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A few quick hits on this Memorial Day.

  • Todd McCarthy breaks down the Cannes winners for the Hollywood Reporter: “Whether it had won or not, this was already destined to be the year of ‘Blue Is the Warmest Color,’ given how everyone had to see it just for the unprecedented and protracted realistic sex scenes between Adele Exarchopoulos and Lea Seydoux in Abdellatif Kechiche’s close-up, three-hour portrait of a female love affair.”
  • Manohla Dargis takes issue with “Blue,” and it will be interesting to see if her opinion will be shared my other major critics as “Blue” heads to the States: “‘It’s disappointing that Mr. Kechiche, whose movies include ‘The Secret of the Grain’ and ‘Black Venus’ (another voyeuristic exercise), seems so unaware or maybe just uninterested in the tough questions about the representation of the female body that feminists have engaged for decades. However sympathetic are the characters and Ms. Exarchopoulos, who produces prodigious amounts of tears and phlegm along with some poignant moments, Mr. Kechiche registers as oblivious to real women.”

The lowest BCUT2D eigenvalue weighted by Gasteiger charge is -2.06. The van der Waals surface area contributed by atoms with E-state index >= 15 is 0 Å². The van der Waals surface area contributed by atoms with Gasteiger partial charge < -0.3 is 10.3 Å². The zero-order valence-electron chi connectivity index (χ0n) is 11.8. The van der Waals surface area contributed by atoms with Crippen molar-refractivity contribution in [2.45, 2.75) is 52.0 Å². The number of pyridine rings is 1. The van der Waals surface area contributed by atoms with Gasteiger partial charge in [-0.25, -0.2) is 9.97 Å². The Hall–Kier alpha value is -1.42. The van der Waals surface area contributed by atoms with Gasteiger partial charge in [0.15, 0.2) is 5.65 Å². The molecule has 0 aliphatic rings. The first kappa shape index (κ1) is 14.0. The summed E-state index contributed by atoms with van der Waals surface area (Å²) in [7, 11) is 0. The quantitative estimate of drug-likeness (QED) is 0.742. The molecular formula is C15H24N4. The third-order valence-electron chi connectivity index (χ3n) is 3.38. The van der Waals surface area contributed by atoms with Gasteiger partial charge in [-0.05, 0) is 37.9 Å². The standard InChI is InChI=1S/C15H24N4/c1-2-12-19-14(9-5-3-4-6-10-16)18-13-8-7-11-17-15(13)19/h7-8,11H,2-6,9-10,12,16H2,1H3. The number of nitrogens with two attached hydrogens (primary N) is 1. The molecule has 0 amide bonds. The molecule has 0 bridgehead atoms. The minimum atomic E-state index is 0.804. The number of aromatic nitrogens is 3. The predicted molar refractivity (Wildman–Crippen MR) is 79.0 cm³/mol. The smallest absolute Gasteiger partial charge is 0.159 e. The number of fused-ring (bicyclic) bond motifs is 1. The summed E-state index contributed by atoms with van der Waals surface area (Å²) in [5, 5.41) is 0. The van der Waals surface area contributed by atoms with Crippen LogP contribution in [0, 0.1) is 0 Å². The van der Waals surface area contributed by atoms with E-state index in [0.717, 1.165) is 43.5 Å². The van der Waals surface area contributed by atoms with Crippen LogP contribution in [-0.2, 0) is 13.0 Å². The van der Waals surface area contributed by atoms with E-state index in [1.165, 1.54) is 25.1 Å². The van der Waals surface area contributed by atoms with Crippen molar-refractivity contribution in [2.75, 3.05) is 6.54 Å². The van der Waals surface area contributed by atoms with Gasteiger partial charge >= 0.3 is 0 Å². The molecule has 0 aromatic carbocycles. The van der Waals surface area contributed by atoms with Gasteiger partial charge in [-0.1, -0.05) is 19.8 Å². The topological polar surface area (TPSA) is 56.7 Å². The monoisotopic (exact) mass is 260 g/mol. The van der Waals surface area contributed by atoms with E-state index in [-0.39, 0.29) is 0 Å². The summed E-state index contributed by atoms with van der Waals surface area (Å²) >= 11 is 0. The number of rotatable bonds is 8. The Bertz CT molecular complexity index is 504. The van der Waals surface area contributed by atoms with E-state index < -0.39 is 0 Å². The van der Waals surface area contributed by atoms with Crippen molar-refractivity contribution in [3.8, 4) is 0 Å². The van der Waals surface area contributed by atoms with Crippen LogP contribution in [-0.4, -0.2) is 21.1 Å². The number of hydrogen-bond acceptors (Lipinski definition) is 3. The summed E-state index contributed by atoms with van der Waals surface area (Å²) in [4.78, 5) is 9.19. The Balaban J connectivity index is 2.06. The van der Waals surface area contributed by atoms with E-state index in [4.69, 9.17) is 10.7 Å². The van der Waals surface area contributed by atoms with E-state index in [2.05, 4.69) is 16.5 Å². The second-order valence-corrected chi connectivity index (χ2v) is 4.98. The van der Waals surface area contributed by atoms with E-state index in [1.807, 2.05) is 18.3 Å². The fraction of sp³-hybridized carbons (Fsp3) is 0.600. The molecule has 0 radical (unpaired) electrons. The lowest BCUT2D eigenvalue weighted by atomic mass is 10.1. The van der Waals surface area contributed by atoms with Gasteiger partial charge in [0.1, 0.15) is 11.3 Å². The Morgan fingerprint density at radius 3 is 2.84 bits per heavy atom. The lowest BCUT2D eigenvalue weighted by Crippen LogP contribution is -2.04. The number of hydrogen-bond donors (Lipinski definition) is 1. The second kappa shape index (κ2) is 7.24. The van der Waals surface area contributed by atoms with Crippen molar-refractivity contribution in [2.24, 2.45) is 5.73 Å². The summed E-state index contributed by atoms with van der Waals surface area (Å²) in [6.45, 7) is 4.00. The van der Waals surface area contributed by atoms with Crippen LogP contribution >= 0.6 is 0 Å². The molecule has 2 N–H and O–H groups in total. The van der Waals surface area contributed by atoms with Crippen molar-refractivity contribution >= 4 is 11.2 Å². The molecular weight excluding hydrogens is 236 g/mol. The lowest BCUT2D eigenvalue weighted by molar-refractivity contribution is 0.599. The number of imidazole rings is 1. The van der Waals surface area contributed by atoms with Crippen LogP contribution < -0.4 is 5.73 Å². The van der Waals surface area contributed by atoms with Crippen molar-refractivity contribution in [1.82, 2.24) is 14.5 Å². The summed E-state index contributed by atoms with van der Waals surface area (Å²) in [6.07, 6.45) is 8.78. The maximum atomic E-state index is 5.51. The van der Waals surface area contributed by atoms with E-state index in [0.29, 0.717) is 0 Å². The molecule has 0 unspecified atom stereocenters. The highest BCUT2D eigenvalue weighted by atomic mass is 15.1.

• However, reports Michael Phillips, “Spielberg and his fellow jurors took the unusual step of awarding the top prize not simply to director and co-writer Kechiche, but to the film’s two lead actresses. The jury, he said, felt ‘privileged’ to watch this three-hour film of ‘deep love, deep heartbreak’ evolve at its own pace and rhythm.”